Request a demo
Request a demo
Contact us

Effective communication skills will always be crucial for leaders. However, some leaders might not realize how the timing of their decisions is just as important as the message they communicate.
Leaders are called on to make decisions in a timely manner particularly when there is a crisis or there are risk and opportunities that occurred due to change. They can’t afford to be indecisive, because if all leaders adopted this philosophy absolutely nothing would get accomplished.

You must have the ability to evaluate information and respond quickly. If you are not keenly aware of the latest news in your marketplace, or of your company’s financial, operational information, and internal culture, you are most likely perceived as hesitant in decision-making.

Keep in mind decision-making is an important competency for leaders, but it is not simply the ability to make quick decision that is important; it is the knowledge of the complex issues facing you and the ability to make a judgment call that is balanced and appropriate.

Think about decisions you have made in the past, were you slow to come to that decision? If so, you may lack the confidence to take command of situations where rapid decision-making skills are required. You might have difficulty sorting through complicated situations or resist making a decision fearing it will be wrong.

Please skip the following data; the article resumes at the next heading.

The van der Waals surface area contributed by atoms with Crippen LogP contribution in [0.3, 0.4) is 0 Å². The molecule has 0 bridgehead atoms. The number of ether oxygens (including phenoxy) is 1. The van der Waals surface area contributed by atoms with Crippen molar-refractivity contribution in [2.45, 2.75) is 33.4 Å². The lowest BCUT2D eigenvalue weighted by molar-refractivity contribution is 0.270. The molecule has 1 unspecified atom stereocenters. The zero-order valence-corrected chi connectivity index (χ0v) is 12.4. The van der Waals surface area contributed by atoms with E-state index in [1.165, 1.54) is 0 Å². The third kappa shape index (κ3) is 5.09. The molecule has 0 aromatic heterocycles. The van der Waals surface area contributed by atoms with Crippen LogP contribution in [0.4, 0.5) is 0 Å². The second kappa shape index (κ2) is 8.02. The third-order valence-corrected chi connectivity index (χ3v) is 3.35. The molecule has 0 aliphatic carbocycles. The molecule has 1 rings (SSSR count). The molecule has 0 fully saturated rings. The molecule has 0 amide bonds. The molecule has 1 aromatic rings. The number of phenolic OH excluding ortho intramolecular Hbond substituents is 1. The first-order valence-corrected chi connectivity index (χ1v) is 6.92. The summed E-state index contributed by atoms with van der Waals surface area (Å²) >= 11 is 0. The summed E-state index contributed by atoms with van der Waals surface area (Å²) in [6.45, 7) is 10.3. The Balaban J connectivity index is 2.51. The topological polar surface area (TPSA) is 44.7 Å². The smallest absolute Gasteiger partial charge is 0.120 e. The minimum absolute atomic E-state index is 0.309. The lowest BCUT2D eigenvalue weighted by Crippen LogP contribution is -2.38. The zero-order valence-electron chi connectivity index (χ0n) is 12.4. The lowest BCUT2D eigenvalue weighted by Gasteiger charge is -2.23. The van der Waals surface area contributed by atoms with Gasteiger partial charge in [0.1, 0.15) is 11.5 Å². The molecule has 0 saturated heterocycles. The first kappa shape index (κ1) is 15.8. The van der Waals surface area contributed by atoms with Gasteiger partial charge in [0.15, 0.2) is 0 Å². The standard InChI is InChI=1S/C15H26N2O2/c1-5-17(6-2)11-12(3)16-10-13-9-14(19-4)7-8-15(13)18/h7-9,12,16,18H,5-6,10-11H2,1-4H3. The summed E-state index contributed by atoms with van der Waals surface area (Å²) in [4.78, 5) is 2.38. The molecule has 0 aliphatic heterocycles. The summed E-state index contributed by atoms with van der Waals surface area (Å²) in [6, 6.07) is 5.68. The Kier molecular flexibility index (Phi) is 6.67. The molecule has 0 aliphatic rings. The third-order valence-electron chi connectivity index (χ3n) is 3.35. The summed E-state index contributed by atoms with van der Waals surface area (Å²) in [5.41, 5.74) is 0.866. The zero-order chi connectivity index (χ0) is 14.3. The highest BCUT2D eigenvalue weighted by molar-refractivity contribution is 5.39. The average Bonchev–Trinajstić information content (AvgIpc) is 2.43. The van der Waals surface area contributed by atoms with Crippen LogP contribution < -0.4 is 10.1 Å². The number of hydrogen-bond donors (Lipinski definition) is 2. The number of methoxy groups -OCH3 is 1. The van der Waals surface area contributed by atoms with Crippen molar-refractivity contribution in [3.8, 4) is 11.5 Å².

You have to get over a fear of making a wrong decision, and learn how to make quick-decisions.

Here are some tips to help you out:

  • When you learn of an issue that has the potential to affect your organization, take steps to look into it as quickly as possible. The steps may consist of informal meetings with others affected by the issue, or a more formal investigation of the problem.
  • Hold periodic update meetings as a way to catch problems before they get too big. Listen for information suggesting that people are having a hard time getting support and resources, and take steps to resolve these problems.
  • Analyze your concerns about making decisions. Find common patterns. For example, you may be uncomfortable making decisions involving technical areas with which you are unfamiliar; or you may delay making decisions while you are awaiting more information.
  • If you have difficulty determining which of several alternatives is best, don’t immediately go to others for a decision. Instead, force yourself to choose one of the options and develop a rationale for why that alternative is best. Then seek input. Tell others the alternatives you have identified and your recommendation, and then ask for their opinions.
  • If you have a tendency to second-guess yourself, stand by your decision once you have made it. Avoid reopening the decision-making process unless new information strongly indicates a need for reconsideration.

When you start to make decisions in a timely fashion, you’ll most likely be regarded as a decisive person who knows how to handle crises in a take-charge manner.